Crater Lake ‘copter won’t be retrieved: Effort too risky, park officials say
January 26, 2000
By PAUL FATTIG
CRATER LAKE — The National Park Service will not require the company that owns the helicopter that crashed into Crater Lake in fall 1995 to remove the wreckage.
Crater Lake National Park officials Tuesday cited risks in the recovery operation coupled with the fact the wreckage poses no environmental problem at the bottom of the pristine lake.
“It is likely that any salvage operation to recover the wreckage would be complex and involve extensive use of manned and unmanned submersibles and helicopter support,” said Superintendent Chuck Lundy. “I am deeply concerned about the potential risks involved in such a recovery operation.”
The helicopter, owned by American Eurocopter of Grand Prairie, Texas, is believed to have disintegrated on impact in the Sept. 23, 1995, crash. It sank in approximately 1,500 feet of water.
Killed were pilot George W. Causey, 52, of Enumclaw, Wash., and Edward Tulleners Jr., 45, of West Linn. Their remains were never recovered.
Causey, a regional marketing manager for the firm, was headed to a trade show in Las Vegas. The helicopter was an Aerospatiale AS 350BA, also known as an A-STAR.
Park officials estimated it would cost up to $1 million to remove the wreckage.
The firm has paid the agency $122,500 as part of a settlement agreement. Federal laws require owners of crashed aircraft to remove wreckage from crash sites in national parks.
Part of the money received in the settlement will be used to employ sonar to locate precisely where the helicopter is at the bottom of the nation’s deepest lake. Surveys of the lake’s bottom were last made in 1959.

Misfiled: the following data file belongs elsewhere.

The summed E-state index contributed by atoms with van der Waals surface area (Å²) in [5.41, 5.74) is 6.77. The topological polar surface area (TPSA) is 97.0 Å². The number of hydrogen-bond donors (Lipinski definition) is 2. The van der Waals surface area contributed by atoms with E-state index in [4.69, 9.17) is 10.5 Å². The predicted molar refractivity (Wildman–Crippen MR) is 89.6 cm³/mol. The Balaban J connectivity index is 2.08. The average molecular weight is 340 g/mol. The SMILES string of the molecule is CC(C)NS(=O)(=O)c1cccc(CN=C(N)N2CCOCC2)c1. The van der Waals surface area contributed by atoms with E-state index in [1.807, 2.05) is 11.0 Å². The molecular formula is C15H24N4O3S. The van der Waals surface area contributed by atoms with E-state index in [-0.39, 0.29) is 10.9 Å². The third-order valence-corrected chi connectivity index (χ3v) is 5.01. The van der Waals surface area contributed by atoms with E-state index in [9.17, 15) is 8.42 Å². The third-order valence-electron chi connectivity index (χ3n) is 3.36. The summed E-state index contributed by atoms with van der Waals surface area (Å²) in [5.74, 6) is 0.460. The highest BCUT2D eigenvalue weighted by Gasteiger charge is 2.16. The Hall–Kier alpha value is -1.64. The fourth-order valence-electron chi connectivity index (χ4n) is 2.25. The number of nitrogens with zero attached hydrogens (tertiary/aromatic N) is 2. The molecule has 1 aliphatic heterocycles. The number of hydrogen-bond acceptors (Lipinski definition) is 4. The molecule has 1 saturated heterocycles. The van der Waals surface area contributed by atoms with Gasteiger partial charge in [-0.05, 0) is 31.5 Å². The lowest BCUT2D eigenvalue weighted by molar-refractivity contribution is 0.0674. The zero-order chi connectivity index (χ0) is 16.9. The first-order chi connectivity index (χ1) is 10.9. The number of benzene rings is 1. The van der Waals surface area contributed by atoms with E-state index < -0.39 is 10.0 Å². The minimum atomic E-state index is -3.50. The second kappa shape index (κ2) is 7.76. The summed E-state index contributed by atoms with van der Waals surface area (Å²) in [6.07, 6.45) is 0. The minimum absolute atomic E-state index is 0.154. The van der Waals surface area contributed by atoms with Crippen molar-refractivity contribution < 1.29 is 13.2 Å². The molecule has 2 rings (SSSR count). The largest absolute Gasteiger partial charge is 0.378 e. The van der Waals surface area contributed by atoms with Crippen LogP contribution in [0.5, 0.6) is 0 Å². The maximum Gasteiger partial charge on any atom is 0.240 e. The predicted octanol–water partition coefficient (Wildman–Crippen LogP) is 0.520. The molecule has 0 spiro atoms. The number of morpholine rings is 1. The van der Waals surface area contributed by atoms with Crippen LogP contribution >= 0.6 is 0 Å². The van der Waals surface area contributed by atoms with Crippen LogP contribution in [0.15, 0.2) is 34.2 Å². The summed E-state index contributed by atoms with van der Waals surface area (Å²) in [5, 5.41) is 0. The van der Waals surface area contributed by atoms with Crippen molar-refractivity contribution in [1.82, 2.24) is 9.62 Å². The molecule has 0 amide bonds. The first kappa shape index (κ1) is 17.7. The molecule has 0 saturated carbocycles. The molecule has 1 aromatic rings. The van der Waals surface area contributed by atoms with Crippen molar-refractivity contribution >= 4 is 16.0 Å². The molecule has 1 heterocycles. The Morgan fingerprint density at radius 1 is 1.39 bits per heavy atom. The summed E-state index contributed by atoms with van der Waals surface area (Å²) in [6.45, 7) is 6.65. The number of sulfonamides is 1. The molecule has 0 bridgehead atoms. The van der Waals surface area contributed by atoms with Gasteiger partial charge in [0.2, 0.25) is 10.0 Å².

Although the agency decided not to make the firm remove the wreckage, that doesn’t mean it won’t be done sometime in the future, said Mac Brock, chief of natural resources at the park.
“If circumstances present themselves, say we’re doing research work and we believe with a little additional effort that we can remove the wreckage safely, we may consider doing that,” he said.
Before making the decision, the park service consulted several experts, Brock said.
“The wreckage is beyond the reach of divers,” he said. “The only way to reach it is remote operated vehicles or in manned submersibles which carry with it a certain amount of risk.”
The aircraft had about 70 gallons of jet fuel and several gallons of lubricants, he said.
“Based on the reports of witnesses, most of those hydrocarbons were released on impact,” he said.
The lake, internationally renowned for its clear water, has had record clarity in recent years, he observed.
“Although we regret the presence of metal debris on the bottom of the lake, its removal would not result in appreciable benefit to the lake environment sufficient to warrant the risks and the costs of salvage,” Brock said.